This is the most disturbing aspects, that China is using its credentials as a nation exploited by Western colonizers to gain leverage with African nations sharing a similar history. However, based on this article, it is not applying socialist principles to those efforts but instead applying the most brutal capitalist exploitive model possible on the ground against local workers. Behar even suggests that there are reports that Chinese workers imported to Africa are convicts, essentially slave labor.

This is especially sad in the case of countries like Zambia where during the 70s workers enjoyed cradle-to-grave security based on an extensive welfare state funded by nationalized mineral wealth, a model the western powers could not abide for long and one that the Chinese government, at least for now, seems uninterested in resurrecting.

Below is an excerpt from an incredible article by the tenacious journalist Richard Behar which appeared in, of all places, Fast Company magazine. I highly recommend you take the time to read the article:

An unfathomably vast terrain comprising 49 nations, the sub-Sahara represents nearly one-fifth of the earth's landmass. Yet its total economy is tinier than Florida's. Here, 300 million people get by on less than $1 a day. Until they don't: It is the planet's biggest tomb, where compared to the 1960s, twice as many children under the age of 5 are now dying each day from disease; a bottomless badland where $500 billion of Western aid since World War II (more than four Marshall Plans) has barely made a dent in the poverty; a region whose market share of world trade is shrinking by the hour as it gets left behind, perhaps permanently, in the dust of globalization; a place so desperate for everything -- cash, trade, investment, infrastructure -- and so powerless to negotiate strategically, that it's pretty much up for sale to the highest bidder.


In describing China's exploits, it's tempting to evoke the image of a benign, postcolonial West being outfoxed by a ruthless and unscrupulous neo-communist power. Don't bother. The American track record in modern Africa has been deplorable -- a half-century of backing strongmen, turning a blind eye, and taking what we can get with little or no regard for the health or welfare of the locals. So no, this is not an update about the Yellow Peril, although no shortage of U.S. officials see China's safari as precisely that. Instead, this is a story about an economic model of exploitation that is at once formidably efficient and tragically flawed, about a planet that's being consumed by those who live on its surface. Today's global economy has an insatiable need for raw materials. That's as true for China's rise as it is true for the maintenance of America's economy. With China exporting some 40% of its GDP, Americans need to understand that behind that Made in China tag at Wal-Mart is a mutually reinforcing death spiral. We are beginning to overwhelm our host.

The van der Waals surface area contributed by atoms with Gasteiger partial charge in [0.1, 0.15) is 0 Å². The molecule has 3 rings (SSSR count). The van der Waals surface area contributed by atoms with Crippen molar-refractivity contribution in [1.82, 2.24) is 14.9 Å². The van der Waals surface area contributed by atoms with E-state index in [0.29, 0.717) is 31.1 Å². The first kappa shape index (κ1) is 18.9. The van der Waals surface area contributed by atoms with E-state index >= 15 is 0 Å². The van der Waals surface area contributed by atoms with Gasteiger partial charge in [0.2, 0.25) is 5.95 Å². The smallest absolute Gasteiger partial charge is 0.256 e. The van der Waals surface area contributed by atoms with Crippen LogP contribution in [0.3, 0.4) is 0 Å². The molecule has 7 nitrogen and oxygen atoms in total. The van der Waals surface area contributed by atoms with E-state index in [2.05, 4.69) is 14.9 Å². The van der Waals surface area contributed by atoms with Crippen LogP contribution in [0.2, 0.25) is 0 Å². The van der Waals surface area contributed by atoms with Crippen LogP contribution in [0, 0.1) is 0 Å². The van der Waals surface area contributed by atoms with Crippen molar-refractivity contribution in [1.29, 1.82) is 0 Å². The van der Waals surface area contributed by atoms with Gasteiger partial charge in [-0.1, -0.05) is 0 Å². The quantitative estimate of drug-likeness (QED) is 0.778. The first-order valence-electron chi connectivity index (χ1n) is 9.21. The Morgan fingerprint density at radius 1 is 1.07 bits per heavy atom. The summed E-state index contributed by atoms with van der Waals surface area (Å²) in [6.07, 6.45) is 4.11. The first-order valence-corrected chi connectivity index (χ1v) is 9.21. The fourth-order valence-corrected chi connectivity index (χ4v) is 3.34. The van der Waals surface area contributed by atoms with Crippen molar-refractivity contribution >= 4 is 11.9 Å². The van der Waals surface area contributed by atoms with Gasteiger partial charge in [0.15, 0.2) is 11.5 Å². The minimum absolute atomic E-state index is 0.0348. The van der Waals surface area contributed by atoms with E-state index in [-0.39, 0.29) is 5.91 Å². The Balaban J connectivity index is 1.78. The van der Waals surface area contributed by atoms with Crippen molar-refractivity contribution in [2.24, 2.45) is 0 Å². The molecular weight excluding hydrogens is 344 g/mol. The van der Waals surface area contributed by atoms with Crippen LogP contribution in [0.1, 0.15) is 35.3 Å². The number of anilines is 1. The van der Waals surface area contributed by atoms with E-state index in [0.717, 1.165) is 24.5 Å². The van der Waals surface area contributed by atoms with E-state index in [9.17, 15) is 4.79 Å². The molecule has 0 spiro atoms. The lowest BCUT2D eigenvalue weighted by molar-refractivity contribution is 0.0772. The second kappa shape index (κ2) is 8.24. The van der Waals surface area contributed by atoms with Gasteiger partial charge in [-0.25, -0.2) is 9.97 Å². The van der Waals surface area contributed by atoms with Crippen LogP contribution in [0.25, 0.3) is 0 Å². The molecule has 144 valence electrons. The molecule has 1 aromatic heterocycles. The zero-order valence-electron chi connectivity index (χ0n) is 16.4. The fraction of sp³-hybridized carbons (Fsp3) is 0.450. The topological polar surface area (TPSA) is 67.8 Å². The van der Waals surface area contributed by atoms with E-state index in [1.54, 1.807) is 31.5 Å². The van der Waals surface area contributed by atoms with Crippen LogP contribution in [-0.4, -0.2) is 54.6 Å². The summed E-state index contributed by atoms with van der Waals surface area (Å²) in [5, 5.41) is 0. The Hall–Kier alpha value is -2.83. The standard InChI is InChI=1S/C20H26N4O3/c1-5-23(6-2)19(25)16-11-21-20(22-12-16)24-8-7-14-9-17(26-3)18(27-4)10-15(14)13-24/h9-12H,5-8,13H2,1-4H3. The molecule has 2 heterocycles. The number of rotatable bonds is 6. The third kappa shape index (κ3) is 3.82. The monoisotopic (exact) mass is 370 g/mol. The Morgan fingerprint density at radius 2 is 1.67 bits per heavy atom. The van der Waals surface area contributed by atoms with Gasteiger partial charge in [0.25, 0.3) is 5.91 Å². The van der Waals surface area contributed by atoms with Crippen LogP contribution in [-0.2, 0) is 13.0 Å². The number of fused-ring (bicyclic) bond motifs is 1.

Equatorial Guinea is less a country than a corrupt, extended-family business that cooked up its own national anthem. And the American oil industry has been singing along for years, cuddling up as much as necessary (and with barely any competition) to Teodoro Obiang Nguema Mbasogo, the 66-year-old despot who has ruled this backwater since 1979. Smaller than El Paso, Texas, E.G. has nevertheless managed to get itself at or near the top of just about every shameful list in the world -- from the most-censored countries (according to the Committee to Protect Journalists) to the most corrupt (Transparency International) to the worst places to do business (the World Bank). Geoffrey Wood, a business professor at the U.K.'s University of Sheffield and coauthor of The Ethical Business, concluded in his own 2004 study of E.G. that the country is a "criminal state" that matches or exceeds the "rapacity and brutality" of the Duvaliers' Haiti, Somoza's Nicaragua, and Batista's Cuba. Despite an economy with the highest average annual growth rate in the world (21%) since 2001, more than half of the population lacks access to potable water and electricity. The UN says E.G. shows the greatest disparity on earth between per capita income ($50,000, surpassed only by Luxembourg) and human welfare (most of E.G.'s citizens live on less than $1 a day).

Behar, Richard. June-2008. China in Africa: Part I. Fast Company.

Thursday, May 01, 2008

Longshoremen May Day Strike

Happy May Day!
“We’re standing up for America, we’re supporting the troops, and we’re telling politicians that it’s time to end the Iraq war now!” longshore union workers say.

More than 25,000 longshore workers at 29 west coast ports are exercising their First Amendment rights today by taking a day off work and calling for an end to the war in Iraq.

“Longshore workers are standing-down on the job and standing up for America,” said ILWU International President Bob McEllrath. “We’re supporting the troops and telling politicians in Washington that it’s time to end the war in Iraq.”

McEllrath says rank-and-file members made their own democratic decision in early February when Longshore Caucus delegates voted to take action on May 1. Employers were notified of the plan, but refused to accommodate the union’s request despite plenty of advance notice. The employer group, represented by the Pacific Maritime Association (PMA) consists of large carriers and port operators, most of which are foreign-owned.

“Big foreign corporations that control global shipping aren’t loyal or accountable to any country,” said McEllrath. “For them it’s all about making money. But longshore workers are different. We’re loyal to America, and we won’t stand by while our country, our troops, and our economy are destroyed by a war that’s bankrupting us to the tune of 3-trillion dollars. It’s time to stand up, and we’re doing our part today.”

01-May-2008. Dockworkers protest Iraq war, stay off job on May 1. People's Weekly World Newspaper.